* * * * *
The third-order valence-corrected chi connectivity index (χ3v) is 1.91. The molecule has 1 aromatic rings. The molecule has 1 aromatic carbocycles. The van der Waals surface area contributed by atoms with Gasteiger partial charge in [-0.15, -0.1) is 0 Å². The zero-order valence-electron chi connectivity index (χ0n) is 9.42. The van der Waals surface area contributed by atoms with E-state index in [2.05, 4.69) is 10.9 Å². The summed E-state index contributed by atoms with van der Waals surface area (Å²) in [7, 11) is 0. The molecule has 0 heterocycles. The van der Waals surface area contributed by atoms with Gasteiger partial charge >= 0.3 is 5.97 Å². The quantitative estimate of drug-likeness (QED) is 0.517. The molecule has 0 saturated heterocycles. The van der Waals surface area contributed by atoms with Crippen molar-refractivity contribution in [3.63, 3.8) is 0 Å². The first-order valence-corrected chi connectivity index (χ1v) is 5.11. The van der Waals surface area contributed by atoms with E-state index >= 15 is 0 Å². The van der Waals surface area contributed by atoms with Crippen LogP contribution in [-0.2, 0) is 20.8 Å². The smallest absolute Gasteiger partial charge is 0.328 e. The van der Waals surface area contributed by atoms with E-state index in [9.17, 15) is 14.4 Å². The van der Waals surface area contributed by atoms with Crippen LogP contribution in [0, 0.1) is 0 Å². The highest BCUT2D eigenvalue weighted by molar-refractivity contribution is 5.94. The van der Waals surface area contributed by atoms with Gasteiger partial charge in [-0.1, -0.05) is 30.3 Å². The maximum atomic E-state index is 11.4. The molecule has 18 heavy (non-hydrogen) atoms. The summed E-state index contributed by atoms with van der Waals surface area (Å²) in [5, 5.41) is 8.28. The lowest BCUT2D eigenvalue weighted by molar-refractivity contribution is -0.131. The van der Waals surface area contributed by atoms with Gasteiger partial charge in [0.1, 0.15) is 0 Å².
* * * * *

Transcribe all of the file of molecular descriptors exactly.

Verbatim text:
The third-order valence-corrected chi connectivity index (χ3v) is 1.91. The molecule has 1 aromatic rings. The molecule has 1 aromatic carbocycles. The van der Waals surface area contributed by atoms with Gasteiger partial charge in [-0.15, -0.1) is 0 Å². The zero-order valence-electron chi connectivity index (χ0n) is 9.42. The van der Waals surface area contributed by atoms with E-state index in [2.05, 4.69) is 10.9 Å². The summed E-state index contributed by atoms with van der Waals surface area (Å²) in [7, 11) is 0. The molecule has 0 heterocycles. The van der Waals surface area contributed by atoms with Gasteiger partial charge >= 0.3 is 5.97 Å². The quantitative estimate of drug-likeness (QED) is 0.517. The molecule has 0 saturated heterocycles. The van der Waals surface area contributed by atoms with Crippen molar-refractivity contribution in [3.63, 3.8) is 0 Å². The first-order valence-corrected chi connectivity index (χ1v) is 5.11. The van der Waals surface area contributed by atoms with E-state index >= 15 is 0 Å². The van der Waals surface area contributed by atoms with Crippen LogP contribution in [-0.2, 0) is 20.8 Å². The smallest absolute Gasteiger partial charge is 0.328 e. The van der Waals surface area contributed by atoms with E-state index in [9.17, 15) is 14.4 Å². The van der Waals surface area contributed by atoms with Crippen LogP contribution in [0, 0.1) is 0 Å². The highest BCUT2D eigenvalue weighted by molar-refractivity contribution is 5.94. The van der Waals surface area contributed by atoms with Gasteiger partial charge in [-0.1, -0.05) is 30.3 Å². The maximum atomic E-state index is 11.4. The molecule has 18 heavy (non-hydrogen) atoms. The summed E-state index contributed by atoms with van der Waals surface area (Å²) in [5, 5.41) is 8.28. The lowest BCUT2D eigenvalue weighted by molar-refractivity contribution is -0.131. The van der Waals surface area contributed by atoms with Gasteiger partial charge in [0.1, 0.15) is 0 Å².